Itineraries > Intercontinental itineraries > On the trail of Alexander the Great
Alexander III of Macedon, more commonly known as Alexander the Great, was king of the Ancient Greek kingdom of Macedon, inheriting the kingdom at the age of 20 in 336 BC. By the age of 30 Alexander had forged one of the largest empires in the ancient world, uniting the Greek-city states and neighboring foes, taking Egypt, conquering the Achaemenid (First Persian) Empire and successfully invading northwestern India. He died at 32 of an illness - or poisoning, take your pick - so he did not rule his empire for long, but after his death dynasties descended from his generals ruled parts of it for centuries.
Never defeated in battle, Alexander is considered to be one of the most successful and influential military leaders of all time. Even today in most armies, officer trainees study his tactics.
Alexander's conquests covered a wide area. A first approximation to following his route today would be the Hippie Trail of the 1970s, overland from Istanbul to Delhi. However that route generally omits Greece and various areas he conquered — the Levant, Egypt, Iraq and the northern parts of the Persian Empire in Central Asia.
Trade along the Silk Road became well established not long after Alexander, and much of that route was in territory he had conquered.
Alexander founded many cities. Wikipedia says he either founded or renamed about 70 and gives a list of about 30 of the more important ones, and we mention some below. Most were in strategic locations, and many of the initial inhabitants were veterans.
We list some of the main sites along Alexander's route below, in the order he visited them so mainly west-to-east. Sites which are important only as battlegrounds have red markers. Other places get green markers, though there were also battles for many of those.
His father's conquests and Alexander's early ones gave the Macedonians control of all of Greece and some nearby areas:
- 1 Pella. Alexander birthplace and Macedonian capital. In 168 BC, it was sacked by the Romans, and its treasury transported to Rome. Nowadays it's a rich archeological site.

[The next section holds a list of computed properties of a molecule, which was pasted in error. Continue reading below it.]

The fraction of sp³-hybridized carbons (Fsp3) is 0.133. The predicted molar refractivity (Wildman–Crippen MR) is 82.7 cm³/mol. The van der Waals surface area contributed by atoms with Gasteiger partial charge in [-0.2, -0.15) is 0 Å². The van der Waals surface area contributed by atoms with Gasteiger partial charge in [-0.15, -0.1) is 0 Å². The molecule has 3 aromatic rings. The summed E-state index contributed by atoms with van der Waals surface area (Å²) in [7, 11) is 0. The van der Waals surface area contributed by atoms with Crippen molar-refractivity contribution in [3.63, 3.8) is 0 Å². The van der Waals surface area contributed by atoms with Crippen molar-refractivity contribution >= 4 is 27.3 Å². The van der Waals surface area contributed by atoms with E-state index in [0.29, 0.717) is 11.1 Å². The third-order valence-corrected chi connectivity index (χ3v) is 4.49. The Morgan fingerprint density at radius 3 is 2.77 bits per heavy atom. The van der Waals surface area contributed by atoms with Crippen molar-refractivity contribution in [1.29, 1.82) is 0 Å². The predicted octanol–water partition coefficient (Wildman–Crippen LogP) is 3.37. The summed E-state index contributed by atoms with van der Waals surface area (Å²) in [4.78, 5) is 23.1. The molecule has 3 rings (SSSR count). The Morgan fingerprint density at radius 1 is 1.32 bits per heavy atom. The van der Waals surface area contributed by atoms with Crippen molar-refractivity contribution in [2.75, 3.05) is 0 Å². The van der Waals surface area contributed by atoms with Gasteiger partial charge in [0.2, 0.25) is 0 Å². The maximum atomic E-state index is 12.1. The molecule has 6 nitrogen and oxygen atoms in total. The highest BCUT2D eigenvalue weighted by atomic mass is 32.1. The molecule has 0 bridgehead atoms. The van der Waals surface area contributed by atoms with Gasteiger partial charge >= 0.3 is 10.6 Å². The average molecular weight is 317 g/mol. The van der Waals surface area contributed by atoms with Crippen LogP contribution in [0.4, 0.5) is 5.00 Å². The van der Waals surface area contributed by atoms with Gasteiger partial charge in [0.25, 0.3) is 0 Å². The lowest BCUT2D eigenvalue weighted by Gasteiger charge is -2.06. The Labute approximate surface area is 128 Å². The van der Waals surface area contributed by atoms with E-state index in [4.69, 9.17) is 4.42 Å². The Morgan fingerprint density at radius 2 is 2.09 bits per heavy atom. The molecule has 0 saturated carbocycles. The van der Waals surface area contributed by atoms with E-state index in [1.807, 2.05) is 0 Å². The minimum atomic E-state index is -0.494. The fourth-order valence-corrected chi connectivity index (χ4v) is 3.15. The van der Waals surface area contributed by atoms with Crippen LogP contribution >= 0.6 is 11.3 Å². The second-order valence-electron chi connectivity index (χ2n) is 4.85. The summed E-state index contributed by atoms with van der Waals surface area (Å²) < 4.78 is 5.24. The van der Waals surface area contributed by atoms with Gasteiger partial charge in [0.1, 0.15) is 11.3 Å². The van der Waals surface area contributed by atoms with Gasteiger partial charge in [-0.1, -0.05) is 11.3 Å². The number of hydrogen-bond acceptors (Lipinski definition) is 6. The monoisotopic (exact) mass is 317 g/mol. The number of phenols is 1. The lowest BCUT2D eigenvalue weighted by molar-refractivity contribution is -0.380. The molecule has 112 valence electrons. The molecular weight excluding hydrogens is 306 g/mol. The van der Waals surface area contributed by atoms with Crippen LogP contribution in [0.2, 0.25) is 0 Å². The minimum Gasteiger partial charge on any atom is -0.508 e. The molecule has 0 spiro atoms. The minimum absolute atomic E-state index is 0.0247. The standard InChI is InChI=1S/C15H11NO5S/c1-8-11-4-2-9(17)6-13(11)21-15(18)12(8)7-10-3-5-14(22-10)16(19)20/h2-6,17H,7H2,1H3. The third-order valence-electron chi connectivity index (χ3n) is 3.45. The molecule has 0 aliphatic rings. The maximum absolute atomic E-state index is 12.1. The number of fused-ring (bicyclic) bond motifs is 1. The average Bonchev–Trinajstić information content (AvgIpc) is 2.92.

- 1 Chaeronea, Boeotia. In 338 BC, Philip II of Macedon led the Macedonians against the combined forces from Athens and Thebes. Alexander was in charge of the left wing and was the first to break the ranks of the elite force of the Theban infantry, known as the Sacred Band.
In 336 BC Philip was assassinated by his bodyguard and Alexander was proclaimed king. Philip had forged and led an alliance, the Hellenic League, which united most of Greece to attack the Persians, who had invaded Greece during the previous century and still controlled many predominately Greek areas in Anatolia (now Asiatic Turkey). After Philip's death Alexander was appointed its leader.
- 2 Pelion. In 336 BC, Alexander undertook a siege at Pelion against an Illyrian coalition. The Macedonians defeated the Illyrians, built a new outpost and crucially for Alexander, gained a quick access point to march towards Thebes. While Pelion is known to be in modern-day Albania, the exact location is not known. It is thought to be close to either 1 Gorna Gorica or 2 Selcë e Poshtme in eastern Albania.
- 3 Thebes. This was the most important city-state of central Greece at the time. While Alexander was dealing with the Illyrians, Thebes and other cities of the Hellenic League revolted. Alexander took Thebes and destroyed the city; after that the other allies became co-operative again. The modern city of Thebes is not particularly large or interesting, but does have an excellent archeological museum.
With the Greek base secured, and many Greek allies, Alexander moved against Mediterranean areas held by Persia:
- 2 Granicus River. Philip had sent a force into Anatolia, and shortly after ascending the throne Alexander went to join them, bringing reinforcements. The Persians tried unsuccessfully to stop him near the site of ancient Troy.